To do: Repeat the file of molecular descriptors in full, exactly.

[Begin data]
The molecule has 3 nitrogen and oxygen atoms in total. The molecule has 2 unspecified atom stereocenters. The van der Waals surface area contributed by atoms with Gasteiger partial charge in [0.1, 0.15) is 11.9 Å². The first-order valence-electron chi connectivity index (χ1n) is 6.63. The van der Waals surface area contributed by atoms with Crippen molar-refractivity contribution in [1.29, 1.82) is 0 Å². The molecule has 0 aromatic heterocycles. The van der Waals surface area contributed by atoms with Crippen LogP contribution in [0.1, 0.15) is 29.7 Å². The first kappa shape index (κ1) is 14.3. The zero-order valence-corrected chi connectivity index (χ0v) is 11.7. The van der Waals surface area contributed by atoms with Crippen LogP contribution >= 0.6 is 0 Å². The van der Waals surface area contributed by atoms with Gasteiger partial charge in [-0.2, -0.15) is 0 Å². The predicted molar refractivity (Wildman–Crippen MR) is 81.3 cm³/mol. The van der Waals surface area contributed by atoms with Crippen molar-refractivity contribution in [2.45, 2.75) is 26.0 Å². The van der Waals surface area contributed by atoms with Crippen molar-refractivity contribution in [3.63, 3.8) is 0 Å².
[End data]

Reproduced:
The molecule has 3 nitrogen and oxygen atoms in total. The molecule has 2 unspecified atom stereocenters. The van der Waals surface area contributed by atoms with Gasteiger partial charge in [0.1, 0.15) is 11.9 Å². The first-order valence-electron chi connectivity index (χ1n) is 6.63. The van der Waals surface area contributed by atoms with Crippen molar-refractivity contribution in [1.29, 1.82) is 0 Å². The molecule has 0 aromatic heterocycles. The van der Waals surface area contributed by atoms with Crippen LogP contribution in [0.1, 0.15) is 29.7 Å². The first kappa shape index (κ1) is 14.3. The zero-order valence-corrected chi connectivity index (χ0v) is 11.7. The van der Waals surface area contributed by atoms with Crippen LogP contribution >= 0.6 is 0 Å². The van der Waals surface area contributed by atoms with Gasteiger partial charge in [-0.2, -0.15) is 0 Å². The predicted molar refractivity (Wildman–Crippen MR) is 81.3 cm³/mol. The van der Waals surface area contributed by atoms with Crippen molar-refractivity contribution in [2.45, 2.75) is 26.0 Å². The van der Waals surface area contributed by atoms with Crippen molar-refractivity contribution in [3.63, 3.8) is 0 Å².